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Ready, Willing and ABLE Accounts – Protecting Eligibility for Public Benefits

Ready, Willing and ABLE Accounts – Protecting Eligibility for Public Benefits

Oftentimes disabled individuals and their families need extra financial help to pay for costly medical care or other costs of living of the disabled person.  One way these costs are met is for the disabled person to apply for public benefits, such as Medicaid for health insurance or Supplemental Security Income (SSI).  However, most public benefits, including Medicaid and SSI, have strict asset limits that must be met in order for a disabled person to qualify for them.  If the disabled person owns property over the asset limit (which is $2,000 for an individual in 2019), then they will not qualify for the benefit.  There are some exceptions to this rule.

Exceptions to SSI and Medicaid Asset Limits

As I discussed in a previous article, assets held for the benefit of a disabled person in a Special Needs Trust, are not counted as the disabled person’s assets and therefore are not counted against him or her when determining eligibility for SSI or Medicaid.  Another exception to the asset limit is money held by a disabled person in an ABLE account. 

What is an ABLE Account?

An ABLE account is a special account that allows a disabled person to hold money in their name that is exempt from the asset limits for public benefits, such as SSI and Medicaid.  ABLE stands for the federal Achieving a Better Life Experience Act that was passed into law in 2014.  In order to qualify for an ABLE account, the account holder must have become disabled before the age of twenty-six (26) and must have a qualifying disability.  ABLE accounts are typically bank accounts, such as a checking account or savings account, but they need not be.  Accounts that invest in securities, such as stocks or mutual funds, can also qualify as an ABLE account.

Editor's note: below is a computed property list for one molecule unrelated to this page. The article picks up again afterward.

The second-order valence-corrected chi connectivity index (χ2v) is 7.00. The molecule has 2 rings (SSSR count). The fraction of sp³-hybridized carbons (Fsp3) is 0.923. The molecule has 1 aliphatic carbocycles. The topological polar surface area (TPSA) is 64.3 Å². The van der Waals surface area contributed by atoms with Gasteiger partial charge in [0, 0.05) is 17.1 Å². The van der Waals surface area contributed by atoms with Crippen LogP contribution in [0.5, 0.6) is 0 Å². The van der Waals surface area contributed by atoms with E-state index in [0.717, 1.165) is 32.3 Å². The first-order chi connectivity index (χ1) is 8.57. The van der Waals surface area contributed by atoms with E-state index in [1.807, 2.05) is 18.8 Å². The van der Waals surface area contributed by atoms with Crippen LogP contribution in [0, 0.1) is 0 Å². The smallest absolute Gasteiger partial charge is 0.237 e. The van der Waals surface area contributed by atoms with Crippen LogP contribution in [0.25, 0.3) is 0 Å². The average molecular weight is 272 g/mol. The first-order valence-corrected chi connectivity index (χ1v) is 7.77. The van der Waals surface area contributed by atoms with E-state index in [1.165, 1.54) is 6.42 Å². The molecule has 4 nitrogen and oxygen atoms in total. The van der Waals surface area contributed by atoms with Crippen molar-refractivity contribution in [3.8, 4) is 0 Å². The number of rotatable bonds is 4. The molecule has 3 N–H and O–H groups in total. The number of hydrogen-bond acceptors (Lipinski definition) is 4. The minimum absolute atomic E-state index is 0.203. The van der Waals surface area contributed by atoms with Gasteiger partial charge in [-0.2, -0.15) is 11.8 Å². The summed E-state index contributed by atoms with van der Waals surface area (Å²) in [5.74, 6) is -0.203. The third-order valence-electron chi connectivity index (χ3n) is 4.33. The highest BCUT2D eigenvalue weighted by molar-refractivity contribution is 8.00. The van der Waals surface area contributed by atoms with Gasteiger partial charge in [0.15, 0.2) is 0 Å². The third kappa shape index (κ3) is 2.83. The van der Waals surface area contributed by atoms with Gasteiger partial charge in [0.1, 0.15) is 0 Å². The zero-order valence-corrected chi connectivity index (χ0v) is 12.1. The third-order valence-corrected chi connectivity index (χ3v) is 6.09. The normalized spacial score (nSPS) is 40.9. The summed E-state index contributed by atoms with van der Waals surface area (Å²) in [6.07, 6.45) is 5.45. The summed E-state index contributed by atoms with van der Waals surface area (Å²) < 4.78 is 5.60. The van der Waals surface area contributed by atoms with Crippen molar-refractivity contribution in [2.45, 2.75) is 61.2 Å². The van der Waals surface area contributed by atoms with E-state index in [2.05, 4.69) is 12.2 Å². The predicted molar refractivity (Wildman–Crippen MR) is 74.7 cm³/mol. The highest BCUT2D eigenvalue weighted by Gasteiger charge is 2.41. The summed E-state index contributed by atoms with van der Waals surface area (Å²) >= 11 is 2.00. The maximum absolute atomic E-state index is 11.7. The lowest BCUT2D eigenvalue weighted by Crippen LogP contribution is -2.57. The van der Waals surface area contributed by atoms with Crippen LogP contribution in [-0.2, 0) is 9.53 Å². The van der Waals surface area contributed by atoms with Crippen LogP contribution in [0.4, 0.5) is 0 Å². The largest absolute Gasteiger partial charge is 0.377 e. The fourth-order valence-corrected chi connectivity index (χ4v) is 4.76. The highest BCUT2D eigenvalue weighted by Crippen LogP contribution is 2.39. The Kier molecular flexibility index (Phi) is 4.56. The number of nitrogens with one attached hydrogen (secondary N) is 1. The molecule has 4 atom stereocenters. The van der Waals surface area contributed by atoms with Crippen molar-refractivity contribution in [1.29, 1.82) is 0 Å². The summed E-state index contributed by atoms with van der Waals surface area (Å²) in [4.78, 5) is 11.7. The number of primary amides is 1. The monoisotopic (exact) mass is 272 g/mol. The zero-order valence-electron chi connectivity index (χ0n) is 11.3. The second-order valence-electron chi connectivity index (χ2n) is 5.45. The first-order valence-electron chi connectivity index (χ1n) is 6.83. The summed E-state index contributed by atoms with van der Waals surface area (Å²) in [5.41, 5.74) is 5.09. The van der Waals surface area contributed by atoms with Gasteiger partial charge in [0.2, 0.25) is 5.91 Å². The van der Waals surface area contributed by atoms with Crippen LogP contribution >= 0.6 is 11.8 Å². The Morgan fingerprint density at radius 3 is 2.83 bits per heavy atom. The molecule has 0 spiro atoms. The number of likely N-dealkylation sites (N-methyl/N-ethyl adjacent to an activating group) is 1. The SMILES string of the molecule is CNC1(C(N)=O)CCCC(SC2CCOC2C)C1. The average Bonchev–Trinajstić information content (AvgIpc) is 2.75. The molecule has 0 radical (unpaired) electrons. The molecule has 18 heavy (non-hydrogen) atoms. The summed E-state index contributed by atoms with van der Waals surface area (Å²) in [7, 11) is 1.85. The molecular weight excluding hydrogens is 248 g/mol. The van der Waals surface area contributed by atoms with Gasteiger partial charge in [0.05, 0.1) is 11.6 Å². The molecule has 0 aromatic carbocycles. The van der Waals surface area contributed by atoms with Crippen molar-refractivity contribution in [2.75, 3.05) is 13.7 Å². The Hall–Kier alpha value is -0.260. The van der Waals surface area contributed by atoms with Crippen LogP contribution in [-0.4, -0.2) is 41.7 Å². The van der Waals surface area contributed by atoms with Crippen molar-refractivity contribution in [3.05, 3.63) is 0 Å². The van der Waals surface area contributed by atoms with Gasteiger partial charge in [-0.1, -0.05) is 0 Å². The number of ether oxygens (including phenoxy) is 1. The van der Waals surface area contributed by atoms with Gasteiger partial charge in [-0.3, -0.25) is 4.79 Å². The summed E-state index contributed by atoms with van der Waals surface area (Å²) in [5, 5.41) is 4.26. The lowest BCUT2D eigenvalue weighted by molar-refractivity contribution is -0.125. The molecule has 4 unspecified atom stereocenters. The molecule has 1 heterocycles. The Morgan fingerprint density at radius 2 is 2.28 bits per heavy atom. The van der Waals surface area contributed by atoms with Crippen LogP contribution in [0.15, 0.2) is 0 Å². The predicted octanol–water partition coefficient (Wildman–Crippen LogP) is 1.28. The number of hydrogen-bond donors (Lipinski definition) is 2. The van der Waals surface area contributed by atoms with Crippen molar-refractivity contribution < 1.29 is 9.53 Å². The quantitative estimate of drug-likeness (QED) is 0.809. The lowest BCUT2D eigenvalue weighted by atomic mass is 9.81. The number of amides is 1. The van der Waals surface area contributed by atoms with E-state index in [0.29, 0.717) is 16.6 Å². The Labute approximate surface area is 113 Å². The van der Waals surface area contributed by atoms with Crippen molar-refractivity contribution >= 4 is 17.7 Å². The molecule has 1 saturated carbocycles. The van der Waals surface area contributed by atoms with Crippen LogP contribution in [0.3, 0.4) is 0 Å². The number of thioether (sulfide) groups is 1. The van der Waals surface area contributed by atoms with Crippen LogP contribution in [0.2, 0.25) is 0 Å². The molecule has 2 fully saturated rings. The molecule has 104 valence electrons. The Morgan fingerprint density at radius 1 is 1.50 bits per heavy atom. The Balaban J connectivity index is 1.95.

ABLE Account Limitations

Anyone can contribute money to an ABLE account.  The Money can be put in the account by the disabled individual (for instance if they received a cash settlement from a lawsuit) or by the disabled individual’s family members.  However, there are limits on how much money can be held in the account.  Currently, there is a $15,000 a year maximum contribution limit.  Also, in order to remain eligible for public benefits, the account cannot have a balance of over $100,000.00.  The money in the ABLE account must be used for qualified disability expenses of the disabled individual. These are expenses that assist the disabled person in increasing or maintaining his or her health, independence or quality of life.  Finally, when a disabled person dies, the state can make a claim for any funds remaining in the ABLE account to pay back the state for Medicaid costs. 

ABLE Accounts Fall Under State and Federal Law

Although the federal government passed the law that allows for ABLE accounts, it is up to the states to determine whether they will permit them and to regulate them.  Arkansas has passed laws allowing for ABLE accounts.  Those laws can be found at Ark. Code Ann. § 20-3-104, et seq. The Arkansas ABLE program is administered by the Arkansas Treasurer of State’s office.  Click here for more information about the ABLE program from the Treasurer’s website.  For further reading about the Arkansas ABLE program, you can also click here.  Although Arkansas has passed laws that allow ABLE accounts, at the time of this writing there are not yet any Arkansas financial institutions that offer ABLE accounts to their customers.  However accounts can be opened at banks outside of Arkansas.  Care must be had to ensure that the financial institution has been approved by the Arkansas ABLE program.

Contact Our Firm

If you have further questions about ABLE accounts or if you would like to discuss a Special Needs Trust or have other estate planning needs, feel free to call our firm at (501) 960-6060 for a consultation or you can click here.   

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